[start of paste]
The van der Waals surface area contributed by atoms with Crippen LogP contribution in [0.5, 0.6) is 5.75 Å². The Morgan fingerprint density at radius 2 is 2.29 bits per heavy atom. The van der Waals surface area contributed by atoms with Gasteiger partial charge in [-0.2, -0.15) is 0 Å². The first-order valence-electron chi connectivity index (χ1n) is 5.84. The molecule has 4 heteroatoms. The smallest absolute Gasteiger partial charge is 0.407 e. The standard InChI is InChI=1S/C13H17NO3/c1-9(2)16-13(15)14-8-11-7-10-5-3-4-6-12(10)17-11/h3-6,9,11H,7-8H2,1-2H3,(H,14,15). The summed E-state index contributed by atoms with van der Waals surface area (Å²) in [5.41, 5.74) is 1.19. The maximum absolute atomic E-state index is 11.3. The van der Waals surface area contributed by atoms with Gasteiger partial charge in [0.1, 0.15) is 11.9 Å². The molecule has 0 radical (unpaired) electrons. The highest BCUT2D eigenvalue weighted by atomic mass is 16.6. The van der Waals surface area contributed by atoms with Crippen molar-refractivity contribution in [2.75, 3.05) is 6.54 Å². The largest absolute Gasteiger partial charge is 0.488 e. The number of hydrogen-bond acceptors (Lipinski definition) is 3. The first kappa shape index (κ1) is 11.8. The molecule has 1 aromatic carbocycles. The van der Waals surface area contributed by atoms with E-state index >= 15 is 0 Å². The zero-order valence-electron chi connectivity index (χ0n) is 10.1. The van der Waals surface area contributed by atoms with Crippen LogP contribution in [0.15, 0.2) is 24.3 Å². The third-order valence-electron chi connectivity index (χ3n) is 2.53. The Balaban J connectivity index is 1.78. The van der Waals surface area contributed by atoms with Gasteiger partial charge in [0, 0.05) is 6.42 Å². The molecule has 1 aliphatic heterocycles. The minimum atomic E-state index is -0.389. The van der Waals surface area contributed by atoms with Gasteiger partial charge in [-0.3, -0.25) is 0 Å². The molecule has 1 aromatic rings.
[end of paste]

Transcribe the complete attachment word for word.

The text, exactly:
The van der Waals surface area contributed by atoms with Crippen LogP contribution in [0.5, 0.6) is 5.75 Å². The Morgan fingerprint density at radius 2 is 2.29 bits per heavy atom. The van der Waals surface area contributed by atoms with Gasteiger partial charge in [-0.2, -0.15) is 0 Å². The first-order valence-electron chi connectivity index (χ1n) is 5.84. The molecule has 4 heteroatoms. The smallest absolute Gasteiger partial charge is 0.407 e. The standard InChI is InChI=1S/C13H17NO3/c1-9(2)16-13(15)14-8-11-7-10-5-3-4-6-12(10)17-11/h3-6,9,11H,7-8H2,1-2H3,(H,14,15). The summed E-state index contributed by atoms with van der Waals surface area (Å²) in [5.41, 5.74) is 1.19. The maximum absolute atomic E-state index is 11.3. The van der Waals surface area contributed by atoms with Gasteiger partial charge in [0.1, 0.15) is 11.9 Å². The molecule has 0 radical (unpaired) electrons. The highest BCUT2D eigenvalue weighted by atomic mass is 16.6. The van der Waals surface area contributed by atoms with Crippen molar-refractivity contribution in [2.75, 3.05) is 6.54 Å². The largest absolute Gasteiger partial charge is 0.488 e. The number of hydrogen-bond acceptors (Lipinski definition) is 3. The first kappa shape index (κ1) is 11.8. The molecule has 1 aromatic carbocycles. The van der Waals surface area contributed by atoms with E-state index >= 15 is 0 Å². The zero-order valence-electron chi connectivity index (χ0n) is 10.1. The van der Waals surface area contributed by atoms with Crippen LogP contribution in [0.15, 0.2) is 24.3 Å². The third-order valence-electron chi connectivity index (χ3n) is 2.53. The Balaban J connectivity index is 1.78. The van der Waals surface area contributed by atoms with Gasteiger partial charge in [0, 0.05) is 6.42 Å². The molecule has 1 aliphatic heterocycles. The minimum atomic E-state index is -0.389. The van der Waals surface area contributed by atoms with Gasteiger partial charge in [-0.3, -0.25) is 0 Å². The molecule has 1 aromatic rings.